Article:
'Go Purple' campaign intends to spread awareness of domestic violence in Western Pennsylvania
Jane Piatt of Washington has made talking about domestic violence her life's work.
A former victim, she volunteers at Domestic Violence Services of Southwestern PA and speaks at churches and events to spread awareness.
“I tell them that in their gathering today, there is a victim. They just don't know who it is,” Piatt, 65, said.
To commemorate October as Domestic Violence Awareness Month, Western Pennsylvania support agencies are encouraging residents, businesses, students and even pet owners to “Go Purple” and display the cause's official color in a variety of ways.
“We need people to see purple and ask what it's about,” said Lisa Hannum, prevention and education coordinator at Domestic Violence Services of Southwestern PA.
The agency, which offers shelters, a 24-hour hotline, support groups, counseling, community education, legal advocacy programs and transitional housing, helped victims file 1,067 protection from abuse orders in 2011. It serves men and women.
Throughout October, homeowners are encouraged to tie purple bows on trees, lampposts or mailboxes and place “Stop Domestic Violence” signs on their lawns. Domestic Violence Services can provide the materials.
Libraries will display tables with one empty setting to memorialize all victims who have lost their lives because of domestic violence — 166 people died because of it in Pennsylvania last year, according to the agency. Students will engage in anti-bullying projects and sign anti-violence pledges. Police will attach purple magnets to their cars.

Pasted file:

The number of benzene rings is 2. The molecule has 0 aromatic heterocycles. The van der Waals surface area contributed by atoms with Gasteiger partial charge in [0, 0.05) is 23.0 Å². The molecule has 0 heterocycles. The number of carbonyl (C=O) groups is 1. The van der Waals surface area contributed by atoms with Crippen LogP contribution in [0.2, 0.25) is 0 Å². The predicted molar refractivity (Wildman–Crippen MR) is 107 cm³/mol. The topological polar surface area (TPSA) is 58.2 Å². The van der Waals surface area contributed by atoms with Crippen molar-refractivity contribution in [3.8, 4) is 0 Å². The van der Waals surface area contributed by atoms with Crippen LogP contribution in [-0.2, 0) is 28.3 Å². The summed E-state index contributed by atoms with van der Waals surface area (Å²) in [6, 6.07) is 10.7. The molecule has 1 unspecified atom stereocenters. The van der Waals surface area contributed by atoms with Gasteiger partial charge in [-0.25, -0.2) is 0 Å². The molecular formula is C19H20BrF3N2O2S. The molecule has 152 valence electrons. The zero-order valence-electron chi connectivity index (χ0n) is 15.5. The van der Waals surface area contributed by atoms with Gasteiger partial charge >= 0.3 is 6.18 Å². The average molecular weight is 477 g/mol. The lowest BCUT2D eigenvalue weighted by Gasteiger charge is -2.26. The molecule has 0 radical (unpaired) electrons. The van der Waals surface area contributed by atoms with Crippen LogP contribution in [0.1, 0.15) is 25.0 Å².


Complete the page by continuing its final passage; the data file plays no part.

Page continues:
Charleroi Area School District students will participate in a slew of activities, including poster contests and anti-bullying discussions.
“We believe it's important kids be able to look at the school district not only as an academic place, but also a place where we teach about caring and taking care of others,” Superintendent Brad Ferko said.
According to Domestic Violence Services, 71 percent of pet-owning women entering shelters reported that their attacker had threatened, injured or killed family pets. Pet owners are encouraged to attach purple ribbons to their animals' collars or crates.
Hannum said the efforts don't go unnoticed.
“We have had people call,” who said they did so because they saw the ribbons and signs, she said. “Some didn't even know we exist. Domestic violence isn't something people readily talk about.”
Women's Center & Shelter of Greater Pittsburgh also will launch the second annual Challenge campaign in October, with the theme “Help Yourself, Help a Friend, Help a Cause.” Donate at www.wcspittsburgh.org/thechallenge.
Piatt said her abuse occurred in the late 1970s and early 1980s at the hands of her now-deceased ex-husband. She left once with her two children, but couldn't make it financially, so she returned. Had she had access to the resources available now, she would have left for good much sooner, she said.
The first time she toured the shelter where she volunteers, she cried.
“I saw all these baby diapers and formula,” she said. “These women have no idea how fortunate they are that they have this place to come to.”
Rachel Weaver is a staff writer for Trib Total Media. She can be reached at 412-320-7948 or firstname.lastname@example.org.
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